Sneezing from people who have congested noses and a complete set of teeth travels about 60% longer than from people who do not, according to a new study.
New research from the University of Central Florida has identified physiological features that could make people super-spreaders of viruses such as COVID-19.
In a study published this month in the journal Liquid physics, researchers at UCF’s Department of Mechanical and Aerospace Engineering used computer-generated models to numerically simulate sneezing in different types of people and determine relationships between people’s physiological traits and how far their sneezing droplets move and linger in the air.
They found that people’s properties, such as a stuffy nose or a complete set of teeth, could increase their potential for spreading viruses by influencing how far droplets travel when they sneeze.
According to the U.S. Centers for Disease Control and Prevention, the most important way people become infected with the virus that causes COVID-19 is through exposure to respiratory droplets, such as from sneezes and coughs that carry infectious viruses.
Knowing more about factors that affect how far these droplets travel can inform efforts to control their spread, says Michael Kinzel, an assistant professor at UCF’s Department of Mechanical Engineering and study author.
“This is the first study aimed at understanding the underlying ‘why’ of how far sneezing travels,” says Kinzel. “We show that the human body has influencers, such as a complex duct system connected to the nasal stream, that actually interferes with the beam from the mouth and prevents it from dispersing droplets far away.”
For example, when people have a clear nose, such as from blowing it into a tissue, speed and distance sneezing drops fall, according to the study.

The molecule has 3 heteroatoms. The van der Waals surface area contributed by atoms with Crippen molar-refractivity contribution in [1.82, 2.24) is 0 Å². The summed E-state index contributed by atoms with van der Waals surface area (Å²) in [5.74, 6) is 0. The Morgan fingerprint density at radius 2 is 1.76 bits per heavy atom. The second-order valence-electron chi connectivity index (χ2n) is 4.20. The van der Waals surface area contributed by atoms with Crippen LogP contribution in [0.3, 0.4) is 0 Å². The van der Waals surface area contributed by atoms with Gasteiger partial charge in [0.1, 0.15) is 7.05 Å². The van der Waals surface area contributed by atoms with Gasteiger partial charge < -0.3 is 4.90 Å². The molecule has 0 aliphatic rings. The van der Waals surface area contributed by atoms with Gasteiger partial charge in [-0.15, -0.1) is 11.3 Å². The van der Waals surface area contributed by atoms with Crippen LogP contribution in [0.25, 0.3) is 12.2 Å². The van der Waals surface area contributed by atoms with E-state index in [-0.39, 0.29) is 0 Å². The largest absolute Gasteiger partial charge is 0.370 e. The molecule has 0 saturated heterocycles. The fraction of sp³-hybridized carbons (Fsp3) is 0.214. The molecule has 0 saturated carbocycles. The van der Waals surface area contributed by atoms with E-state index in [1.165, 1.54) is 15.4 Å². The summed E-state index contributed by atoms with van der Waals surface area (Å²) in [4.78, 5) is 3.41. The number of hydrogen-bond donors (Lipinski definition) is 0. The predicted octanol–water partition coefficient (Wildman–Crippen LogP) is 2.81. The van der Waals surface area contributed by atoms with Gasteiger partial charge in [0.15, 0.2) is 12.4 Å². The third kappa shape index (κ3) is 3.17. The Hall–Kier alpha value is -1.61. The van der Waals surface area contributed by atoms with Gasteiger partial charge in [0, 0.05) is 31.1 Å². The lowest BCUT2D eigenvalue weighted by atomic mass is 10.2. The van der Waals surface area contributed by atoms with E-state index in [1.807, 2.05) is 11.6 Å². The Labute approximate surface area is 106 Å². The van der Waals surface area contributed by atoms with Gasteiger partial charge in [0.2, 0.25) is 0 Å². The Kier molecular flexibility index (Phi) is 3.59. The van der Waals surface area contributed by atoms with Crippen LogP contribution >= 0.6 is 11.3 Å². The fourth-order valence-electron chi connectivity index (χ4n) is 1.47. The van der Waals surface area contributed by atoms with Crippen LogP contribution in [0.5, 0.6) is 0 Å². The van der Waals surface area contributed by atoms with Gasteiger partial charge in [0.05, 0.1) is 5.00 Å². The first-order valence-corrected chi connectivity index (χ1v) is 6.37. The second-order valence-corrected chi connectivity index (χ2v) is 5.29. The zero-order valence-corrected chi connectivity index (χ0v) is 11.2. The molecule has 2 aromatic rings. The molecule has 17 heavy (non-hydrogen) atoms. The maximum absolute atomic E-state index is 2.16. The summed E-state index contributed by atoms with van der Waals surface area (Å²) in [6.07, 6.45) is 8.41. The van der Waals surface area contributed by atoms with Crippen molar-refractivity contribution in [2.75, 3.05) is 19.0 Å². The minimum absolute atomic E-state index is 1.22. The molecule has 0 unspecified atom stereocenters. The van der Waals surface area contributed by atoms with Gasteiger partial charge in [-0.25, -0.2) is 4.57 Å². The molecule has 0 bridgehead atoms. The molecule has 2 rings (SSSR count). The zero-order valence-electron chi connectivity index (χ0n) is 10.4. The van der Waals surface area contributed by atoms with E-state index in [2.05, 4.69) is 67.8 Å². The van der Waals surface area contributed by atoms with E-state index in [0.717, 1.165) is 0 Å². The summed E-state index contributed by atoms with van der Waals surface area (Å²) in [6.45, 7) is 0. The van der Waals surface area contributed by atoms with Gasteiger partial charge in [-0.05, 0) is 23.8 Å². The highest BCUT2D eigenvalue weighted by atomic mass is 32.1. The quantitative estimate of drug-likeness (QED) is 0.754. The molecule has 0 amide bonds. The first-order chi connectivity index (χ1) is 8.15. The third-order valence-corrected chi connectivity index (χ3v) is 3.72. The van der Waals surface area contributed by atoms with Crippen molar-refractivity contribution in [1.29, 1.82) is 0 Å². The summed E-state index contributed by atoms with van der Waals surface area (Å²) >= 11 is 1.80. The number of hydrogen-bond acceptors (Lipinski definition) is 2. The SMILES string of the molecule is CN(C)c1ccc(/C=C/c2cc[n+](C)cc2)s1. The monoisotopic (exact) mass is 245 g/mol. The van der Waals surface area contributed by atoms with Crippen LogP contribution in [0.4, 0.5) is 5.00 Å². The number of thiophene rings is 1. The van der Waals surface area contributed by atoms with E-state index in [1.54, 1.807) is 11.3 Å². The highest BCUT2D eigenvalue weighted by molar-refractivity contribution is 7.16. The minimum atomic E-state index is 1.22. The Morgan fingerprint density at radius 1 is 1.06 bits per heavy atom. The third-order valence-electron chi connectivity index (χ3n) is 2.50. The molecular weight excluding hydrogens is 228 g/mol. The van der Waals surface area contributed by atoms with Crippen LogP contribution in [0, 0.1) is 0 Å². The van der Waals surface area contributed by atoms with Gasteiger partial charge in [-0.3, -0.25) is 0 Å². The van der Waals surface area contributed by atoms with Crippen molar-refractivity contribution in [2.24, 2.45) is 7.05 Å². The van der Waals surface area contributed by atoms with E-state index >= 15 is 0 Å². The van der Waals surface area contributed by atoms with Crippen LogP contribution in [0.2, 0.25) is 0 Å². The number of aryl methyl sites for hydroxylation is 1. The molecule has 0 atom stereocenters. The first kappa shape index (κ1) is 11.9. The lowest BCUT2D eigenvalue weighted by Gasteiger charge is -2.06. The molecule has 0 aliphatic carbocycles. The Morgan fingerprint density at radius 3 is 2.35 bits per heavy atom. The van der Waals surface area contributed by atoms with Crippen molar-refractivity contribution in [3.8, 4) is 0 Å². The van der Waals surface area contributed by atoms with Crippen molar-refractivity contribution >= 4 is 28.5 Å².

This is because a clear nose provides a path beyond the mouth so that sneezing can come out. However, when people’s nose is congested, the area from which sneezing can come out is limited, causing sneezing droplets expelled from the mouth to increase in speed.
Similarly, teeth also limit the exit area of the sneeze and cause droplets to increase in speed.
“Teeth create a constriction effect in the beam that makes it stronger and more turbulent,” says Kinzel. “It simply came to our notice then. So if you see someone without teeth, you can actually expect a weaker ray of sneezing from them. ”
To conduct the study, the researchers used 3D modeling and numerical simulations to recreate four types of mouth and nose: a person with teeth and a clear nose; a person without teeth and a clear nose a person without teeth and congested nose and a person with teeth and an congested nose.
When they simulated sneezing in the different models, they found that the spray distance for drops that are expelled when a person has an overloaded nose and a complete set of teeth is approx. 60 percent larger than when they do not.
The results indicate that when someone keeps their nose free, e.g. By blowing it into a tissue, they can reduce the distance their bacteria move.
The researchers also simulated three types of saliva: thin, medium and thick.
They found that thinner saliva resulted in sneezing consisting of smaller droplets, which created a spray and stayed in the air longer than medium and thick saliva.
For example, three seconds after a sneeze, when thick saliva reached the ground and thus reduced the threat, the thinner saliva still swam in the air like a potential disease transmitter.